Dwight Howard’s Surprising Second Act is as a Lakers Fan Favorite

After a disappointing fallout with the Lakers in 2013, Dwight Howard has returned to Los Angeles on a mission to change the narrative around his game and character.
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LOS ANGELES — There’s nothing normal about Dwight Howard’s second stint with the Lakers. The simple fact that Howard is wearing the purple and gold again is an odd sight, not to mention him ditching the No. 12 jersey he made famous in favor of No. 39. Then there’s the visual of Howard running pick-and-rolls with LeBron James, the same player he bested in a classic playoff series 10 years ago... when Dwight’s Magic would go on to face, uh, the Lakers in the Finals. Perhaps the oddest part of this all, however, is not watching a 33-year-old Howard try to resurrect his career in the same city that coincided with his fall from the game’s very elite. It’s watching Laker fans seemingly love every second of it.

When Howard left the floor during L.A.’s 120–101 win over the Hornets on Sunday, he left to a thunderous applause. The scene was a far cry from how Howard left the court in the last game of his first stint with the Lakers: Walking off after an ejection during the fourth game of a first-round sweep. Dwight left Los Angeles in 2013 and returned to constant booing and heckling in the years following—sometimes from Kobe Bryant himself!—until his stature in the game diminished so greatly that only the angriest of fans bothered to still go through the motions. During the Lakers’ two home games over the final weekend of October, though, Howard has slowly but surely started to change the narrative.

He was a sparkplug during L.A.’s first win of the season against the Jazz, with his activity on the offensive boards frustrating Utah’s bigs and creating second chances for the Lakers’ work-in-progress offense. Against Charlotte, Howard was a “star in his role” according to head coach Frank Vogel, collecting a double double with 16 points and 10 rebounds on a tidy 8-for-8 shooting, adding four blocks for good measure. After nearly every hustle play, Howard would feed off the energy of a welcoming crowd, like by gesturing for more noise, or after one particularly satisfying block of Cody Zeller in the fourth, taking a step toward the stands with a Mutombo-esque finger wave.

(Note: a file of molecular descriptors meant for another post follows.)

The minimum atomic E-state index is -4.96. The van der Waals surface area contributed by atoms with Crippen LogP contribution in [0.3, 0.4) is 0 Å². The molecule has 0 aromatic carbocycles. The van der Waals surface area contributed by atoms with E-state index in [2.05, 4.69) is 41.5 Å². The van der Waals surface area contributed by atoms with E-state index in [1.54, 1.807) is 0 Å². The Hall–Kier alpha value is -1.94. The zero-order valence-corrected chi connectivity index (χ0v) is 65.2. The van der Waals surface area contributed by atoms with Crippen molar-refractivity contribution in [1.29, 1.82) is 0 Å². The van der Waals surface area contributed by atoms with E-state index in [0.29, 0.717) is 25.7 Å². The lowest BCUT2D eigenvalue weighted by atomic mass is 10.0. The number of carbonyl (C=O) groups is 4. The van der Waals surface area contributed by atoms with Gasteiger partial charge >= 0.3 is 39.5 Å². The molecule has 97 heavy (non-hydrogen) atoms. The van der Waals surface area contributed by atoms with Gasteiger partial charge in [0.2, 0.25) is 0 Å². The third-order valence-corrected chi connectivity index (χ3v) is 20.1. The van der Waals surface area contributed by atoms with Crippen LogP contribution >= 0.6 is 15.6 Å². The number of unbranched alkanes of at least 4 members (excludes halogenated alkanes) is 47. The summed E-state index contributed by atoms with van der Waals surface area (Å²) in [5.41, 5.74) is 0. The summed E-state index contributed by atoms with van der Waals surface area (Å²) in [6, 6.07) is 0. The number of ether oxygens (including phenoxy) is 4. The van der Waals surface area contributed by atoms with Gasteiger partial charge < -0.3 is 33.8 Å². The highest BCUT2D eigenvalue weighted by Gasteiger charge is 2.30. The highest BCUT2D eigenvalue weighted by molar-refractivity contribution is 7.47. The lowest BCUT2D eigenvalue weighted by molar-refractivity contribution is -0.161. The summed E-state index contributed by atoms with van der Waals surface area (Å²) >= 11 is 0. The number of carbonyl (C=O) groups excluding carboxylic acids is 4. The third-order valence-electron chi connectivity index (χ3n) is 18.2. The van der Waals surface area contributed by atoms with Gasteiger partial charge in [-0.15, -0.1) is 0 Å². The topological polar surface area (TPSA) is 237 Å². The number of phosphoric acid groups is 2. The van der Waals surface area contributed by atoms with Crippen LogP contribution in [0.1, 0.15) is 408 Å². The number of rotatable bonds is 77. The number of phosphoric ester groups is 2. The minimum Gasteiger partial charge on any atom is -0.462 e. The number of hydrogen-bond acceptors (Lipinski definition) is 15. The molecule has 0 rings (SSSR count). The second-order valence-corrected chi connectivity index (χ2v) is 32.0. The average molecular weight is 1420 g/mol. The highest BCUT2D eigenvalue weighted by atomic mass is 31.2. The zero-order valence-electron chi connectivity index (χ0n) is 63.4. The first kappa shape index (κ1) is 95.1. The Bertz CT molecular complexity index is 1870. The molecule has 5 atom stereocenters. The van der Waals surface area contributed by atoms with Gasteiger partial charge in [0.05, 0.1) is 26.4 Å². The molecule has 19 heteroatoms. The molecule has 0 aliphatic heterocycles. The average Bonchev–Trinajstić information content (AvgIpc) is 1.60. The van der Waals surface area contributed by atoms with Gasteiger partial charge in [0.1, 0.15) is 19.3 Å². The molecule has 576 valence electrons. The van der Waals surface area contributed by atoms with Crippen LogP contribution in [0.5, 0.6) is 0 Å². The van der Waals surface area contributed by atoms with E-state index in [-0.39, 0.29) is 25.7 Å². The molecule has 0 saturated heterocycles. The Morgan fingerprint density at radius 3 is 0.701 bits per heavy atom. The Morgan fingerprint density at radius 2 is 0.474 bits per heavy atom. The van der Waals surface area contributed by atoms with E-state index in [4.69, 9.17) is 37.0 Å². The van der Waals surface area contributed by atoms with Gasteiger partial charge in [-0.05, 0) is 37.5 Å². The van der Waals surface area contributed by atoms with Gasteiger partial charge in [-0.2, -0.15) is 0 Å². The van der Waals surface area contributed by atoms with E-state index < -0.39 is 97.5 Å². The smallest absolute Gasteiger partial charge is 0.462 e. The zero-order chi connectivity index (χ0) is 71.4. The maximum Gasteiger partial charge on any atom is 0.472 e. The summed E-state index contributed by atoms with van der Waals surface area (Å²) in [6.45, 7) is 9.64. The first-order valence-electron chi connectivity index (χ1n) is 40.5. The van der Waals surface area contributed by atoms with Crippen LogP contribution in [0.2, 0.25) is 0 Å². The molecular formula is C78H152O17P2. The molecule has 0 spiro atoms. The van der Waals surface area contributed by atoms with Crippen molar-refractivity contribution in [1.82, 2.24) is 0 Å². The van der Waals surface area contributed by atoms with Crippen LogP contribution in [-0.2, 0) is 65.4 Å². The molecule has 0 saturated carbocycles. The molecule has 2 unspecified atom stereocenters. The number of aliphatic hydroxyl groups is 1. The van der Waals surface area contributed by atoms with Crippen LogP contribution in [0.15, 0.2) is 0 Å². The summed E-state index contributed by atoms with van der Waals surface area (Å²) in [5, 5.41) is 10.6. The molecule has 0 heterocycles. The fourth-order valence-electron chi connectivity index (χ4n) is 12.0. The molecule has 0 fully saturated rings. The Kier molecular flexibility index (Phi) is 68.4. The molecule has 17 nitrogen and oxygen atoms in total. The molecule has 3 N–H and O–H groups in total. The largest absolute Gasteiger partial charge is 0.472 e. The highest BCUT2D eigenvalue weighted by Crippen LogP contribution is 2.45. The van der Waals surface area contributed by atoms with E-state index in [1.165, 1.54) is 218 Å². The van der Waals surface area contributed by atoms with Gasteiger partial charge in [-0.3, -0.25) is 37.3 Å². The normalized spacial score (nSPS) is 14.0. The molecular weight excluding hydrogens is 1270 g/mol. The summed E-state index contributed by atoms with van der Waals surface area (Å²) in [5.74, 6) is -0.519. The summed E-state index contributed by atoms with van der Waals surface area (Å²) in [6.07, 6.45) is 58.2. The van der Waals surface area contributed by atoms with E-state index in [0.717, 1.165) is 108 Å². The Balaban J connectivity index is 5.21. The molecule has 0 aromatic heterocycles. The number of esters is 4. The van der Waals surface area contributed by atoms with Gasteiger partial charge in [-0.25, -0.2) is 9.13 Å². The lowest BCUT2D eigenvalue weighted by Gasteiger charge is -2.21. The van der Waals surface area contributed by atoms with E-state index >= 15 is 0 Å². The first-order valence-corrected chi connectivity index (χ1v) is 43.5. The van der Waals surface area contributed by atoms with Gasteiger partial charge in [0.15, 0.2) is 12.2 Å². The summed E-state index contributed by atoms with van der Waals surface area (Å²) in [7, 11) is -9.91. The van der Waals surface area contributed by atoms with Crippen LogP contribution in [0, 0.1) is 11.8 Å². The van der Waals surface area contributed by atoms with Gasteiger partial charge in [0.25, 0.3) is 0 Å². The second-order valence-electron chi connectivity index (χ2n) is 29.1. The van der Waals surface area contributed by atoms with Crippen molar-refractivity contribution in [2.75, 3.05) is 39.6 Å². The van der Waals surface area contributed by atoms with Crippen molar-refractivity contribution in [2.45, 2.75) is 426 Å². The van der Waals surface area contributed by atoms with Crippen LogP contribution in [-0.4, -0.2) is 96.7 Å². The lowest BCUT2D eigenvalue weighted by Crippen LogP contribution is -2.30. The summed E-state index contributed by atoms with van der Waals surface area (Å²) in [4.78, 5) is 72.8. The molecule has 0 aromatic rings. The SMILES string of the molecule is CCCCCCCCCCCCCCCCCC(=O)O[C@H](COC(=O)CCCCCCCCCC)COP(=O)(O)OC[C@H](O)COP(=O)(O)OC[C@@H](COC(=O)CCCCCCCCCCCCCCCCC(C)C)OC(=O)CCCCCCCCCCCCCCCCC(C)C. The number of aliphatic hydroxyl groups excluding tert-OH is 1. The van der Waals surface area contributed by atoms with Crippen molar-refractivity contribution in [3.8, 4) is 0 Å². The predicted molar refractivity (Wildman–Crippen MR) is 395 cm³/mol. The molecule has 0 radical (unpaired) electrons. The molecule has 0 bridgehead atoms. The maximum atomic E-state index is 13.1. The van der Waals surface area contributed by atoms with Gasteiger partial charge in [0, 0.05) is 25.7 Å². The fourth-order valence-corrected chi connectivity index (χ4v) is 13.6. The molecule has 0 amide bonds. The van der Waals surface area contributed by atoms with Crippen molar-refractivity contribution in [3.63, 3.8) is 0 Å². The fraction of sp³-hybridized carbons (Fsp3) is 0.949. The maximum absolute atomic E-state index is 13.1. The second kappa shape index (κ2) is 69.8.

“I think myself and the fans have been through a lot together,” Howard said with a smile after Sunday’s game. “But just to be back here, man, it means a lot. I just take it all in, every second, every moment on the court. It's valuable. Hopefully the fans enjoy when we go out there and put everything on the line.”

Howard has been measured and understated in his early season comments. Like his previous stops in Atlanta, Charlotte, or Washington, Dwight is at least saying the things L.A.’s front office probably wants to hear him say after signing him to a non-guaranteed contract—how he’s a team-first guy willing to do his job because he has no ego. Unlike those previous destinations, Howard has—for now—committed to his role as a rim-running, energy big. He’s setting solid screens as opposed to hunting for post ups. He no longer has the athleticism that made him a perennial All-Star, but he still chases after nearly every rebound with reckless abandon. Ultimately, for a roster with questionable depth, Howard is eager to make the most of his minutes, which is significant for a team hoping to preserve its stars’ bodies for a deep playoff run.

“You’re excited for his story,” swingman Jared Dudley told Sports Illustrated before the win against Charlotte. “To be an All-NBA caliber player, for him to come back, hopefully help lead us to a championship, and serve a purpose in his role. Laker fans are a really smart fan base, they know he can really help us.”

The 34-year-old Dudley, currently on his seventh team since entering the league in 2007, is in some ways as surprised as anyone at the present-day constitution of the Lakers.

“I never thought I would be on a team with [Dwight], LeBron, and AD,” Dudley admitted. “For [Howard] to be as physically fit as he is, he may not be Orlando Dwight Howard, but he’s definitely good enough to be an NBA rotation player and help us win. People age and mature, sometimes your body declines, but now you have a chance at redemption.”

Howard and the Lakers still have a long way to go. It’s only three games into a high-pressure season, and adversity hasn’t hit this bunch yet. But after a tumultuous finish to last season (to say the least), L.A. could use a feel-good start to this one.

Or at least some less drama. After the Lakers’ first win of the weekend, LeBron was blasting tunes off an undisclosed playlist on his portable speaker in the locker room after the game, sharing what he described as “smooth, cool vibes” that Howard wanted him to turn up even louder. None of this—Howard and James as teammates, Howard back in Los Angeles, the Lakers enjoying relaxed vibes—quite feels like real life yet even when you’re watching it happen right in front of you. The Laker fans who cheered Howard off the court after his energetic bench stint in 2019 probably feel the same way.